Cowles had done nothing more than apply an old process to a new and analogous purpose and that, for that reason, the patent which he had been granted was void. Ansonia Brass & Copper Company vs. Electric Supply Company, 144 U. S. 11.
As a general rule, a change in the size of a machine or the parts thereof does not constitute invention, but is classed with the output of mechanical skill. It is a rule, however, which, like most other rules of law, has its exceptions. In the Edison Electric light patent, granted in 1880, the one difference between Edison's carbon filament and the earlier carbon burners of Sawyer and Man was that Edison had reduced the diameter of his filament to one-half the value of those previously made. But this reduction increased the resistance of the burner four-fold and reduced its -radiating surface two-fold, thus increasing the ratio of resistance to radiating surface eight-fold. "That eight-fold increase of proportion," says Walker, in his work on the law of patents, p. 29, "enabled the resistance of the conductor of electricity from the . generator to the burner, to be increased eight-fold, without any increase of percentage of loss of energy in the conductor, or decrease of percentage of development of heat in the burner; and thus enabled the area of the cress-section of that conductor to be reduced eight-fold, and thus to be made with one-eighth of the amount of copper or other metal which would be required" if the reduction of diameter of the burner had not been made. Former carbons had been found not to possess lasting qualities. While carbon burners continued to break down, even after Edison's invention, still the improvement which he made caused them to be more stable than they had ever been before. The device was held to have displayed inventiveness, the court remarking in the course of its opinion, that the difference between carbons that lasted one hour and carbons that lasted hundreds of hours was precisely the difference between failure and success. Edison Electric Light Company vs. U. S. Electric Light Company, 52 Fed. Rep. 300.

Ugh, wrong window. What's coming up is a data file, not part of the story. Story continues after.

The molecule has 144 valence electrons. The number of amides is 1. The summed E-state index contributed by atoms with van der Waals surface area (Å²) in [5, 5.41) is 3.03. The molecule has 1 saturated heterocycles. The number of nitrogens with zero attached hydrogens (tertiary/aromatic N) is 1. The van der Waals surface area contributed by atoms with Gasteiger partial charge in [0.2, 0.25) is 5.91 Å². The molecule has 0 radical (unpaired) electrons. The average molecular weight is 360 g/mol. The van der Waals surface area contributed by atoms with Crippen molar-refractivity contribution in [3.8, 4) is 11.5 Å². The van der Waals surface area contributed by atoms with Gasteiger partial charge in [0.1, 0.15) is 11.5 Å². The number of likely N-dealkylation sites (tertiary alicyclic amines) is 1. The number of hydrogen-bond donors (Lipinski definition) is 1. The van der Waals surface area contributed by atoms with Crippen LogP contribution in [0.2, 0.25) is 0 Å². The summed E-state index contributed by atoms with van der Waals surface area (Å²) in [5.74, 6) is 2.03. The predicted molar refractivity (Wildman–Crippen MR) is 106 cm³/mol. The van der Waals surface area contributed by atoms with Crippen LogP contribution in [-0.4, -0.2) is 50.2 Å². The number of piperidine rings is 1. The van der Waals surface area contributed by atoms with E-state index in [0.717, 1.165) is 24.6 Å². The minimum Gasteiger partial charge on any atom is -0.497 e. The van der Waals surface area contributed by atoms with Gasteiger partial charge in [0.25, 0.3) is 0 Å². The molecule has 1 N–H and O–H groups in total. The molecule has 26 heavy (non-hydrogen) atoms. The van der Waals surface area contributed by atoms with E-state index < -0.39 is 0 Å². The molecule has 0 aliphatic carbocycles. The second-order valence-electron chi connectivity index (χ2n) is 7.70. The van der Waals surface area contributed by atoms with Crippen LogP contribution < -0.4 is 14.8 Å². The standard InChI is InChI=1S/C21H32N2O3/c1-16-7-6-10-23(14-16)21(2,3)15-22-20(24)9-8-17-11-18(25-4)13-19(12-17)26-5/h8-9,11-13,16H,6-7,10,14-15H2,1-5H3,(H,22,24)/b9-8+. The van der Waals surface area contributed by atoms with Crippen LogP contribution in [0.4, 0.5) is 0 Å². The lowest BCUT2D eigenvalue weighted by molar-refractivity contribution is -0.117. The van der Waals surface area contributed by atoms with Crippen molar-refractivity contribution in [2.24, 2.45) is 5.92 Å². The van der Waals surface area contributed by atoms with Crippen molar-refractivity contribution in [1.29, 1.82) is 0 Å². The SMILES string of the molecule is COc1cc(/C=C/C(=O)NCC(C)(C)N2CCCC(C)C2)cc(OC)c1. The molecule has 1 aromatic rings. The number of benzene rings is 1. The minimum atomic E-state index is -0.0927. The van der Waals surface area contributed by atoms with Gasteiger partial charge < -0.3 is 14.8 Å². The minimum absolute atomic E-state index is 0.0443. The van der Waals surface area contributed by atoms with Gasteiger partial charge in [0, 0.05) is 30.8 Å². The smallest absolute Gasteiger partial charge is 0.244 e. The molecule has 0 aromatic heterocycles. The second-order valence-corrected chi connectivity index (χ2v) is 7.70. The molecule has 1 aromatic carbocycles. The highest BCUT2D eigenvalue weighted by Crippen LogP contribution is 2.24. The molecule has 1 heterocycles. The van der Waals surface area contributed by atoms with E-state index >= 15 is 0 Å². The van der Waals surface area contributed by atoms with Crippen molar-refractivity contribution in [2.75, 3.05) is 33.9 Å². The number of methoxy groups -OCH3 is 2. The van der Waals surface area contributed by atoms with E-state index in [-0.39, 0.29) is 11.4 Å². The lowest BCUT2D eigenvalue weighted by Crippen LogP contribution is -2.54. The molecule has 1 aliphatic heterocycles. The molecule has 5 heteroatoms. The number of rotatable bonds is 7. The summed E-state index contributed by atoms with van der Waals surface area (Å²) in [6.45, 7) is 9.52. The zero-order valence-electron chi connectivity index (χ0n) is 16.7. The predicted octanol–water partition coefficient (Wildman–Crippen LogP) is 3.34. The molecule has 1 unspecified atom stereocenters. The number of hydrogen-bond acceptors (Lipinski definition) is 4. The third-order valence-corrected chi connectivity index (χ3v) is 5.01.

In passing upon the question of the presence of invention, simplicity in the appearance of the device is immaterial. The proposition is illustrated in the case of Colgate vs. The Western Union Telegraph Company, 15 Black, 365, which was an action founded upon letters patent granted to George B. Simpson in May, 1867, as inventor of "an improvement in insulating submarine cables." In the opinion is an interesting outline of the efforts of the inventor to obtain a patent for his invention, which covered a period of nearly twenty years, the first application being made in January, 1848, and the letters being finally issued in May, 1867. The claim of the patent was "the combination of gutta percha and metallic wire, in such a form as to encase a wire or wires. or other conductors of electricity, within the non-conducting substance, gutta percha, making a submarine telegraph cable, at once flexible and convenient." It was admitted by the defendant company that it had used submarine cables, in the insulation of which gutta percha was employed, but it was contended as a defense that it had long been known that resins and gums, as a genus of articles, were electric insulators, and that, therefore, it did not require invention, when gutta percha became known, to cover wire with it for the purpose of insulating the wire. But it was held that there was invention in the discovery of the fact that gutta percha was non-conductor particularly suitable for submarine cables. It was very easy, after the discovery had been made, to say that it was a natural conclusion that gutta percha would be an insulator from the known insulating properties of gums and resins generally. But it was also a fact that experienced men had groped about, experimenting first with one device and then with another, in fruitless effort to secure a practical means of crossing watercourses with lines of telegraph wires, until it was at length found that gutta percha was the needed insulator.-"Electric World."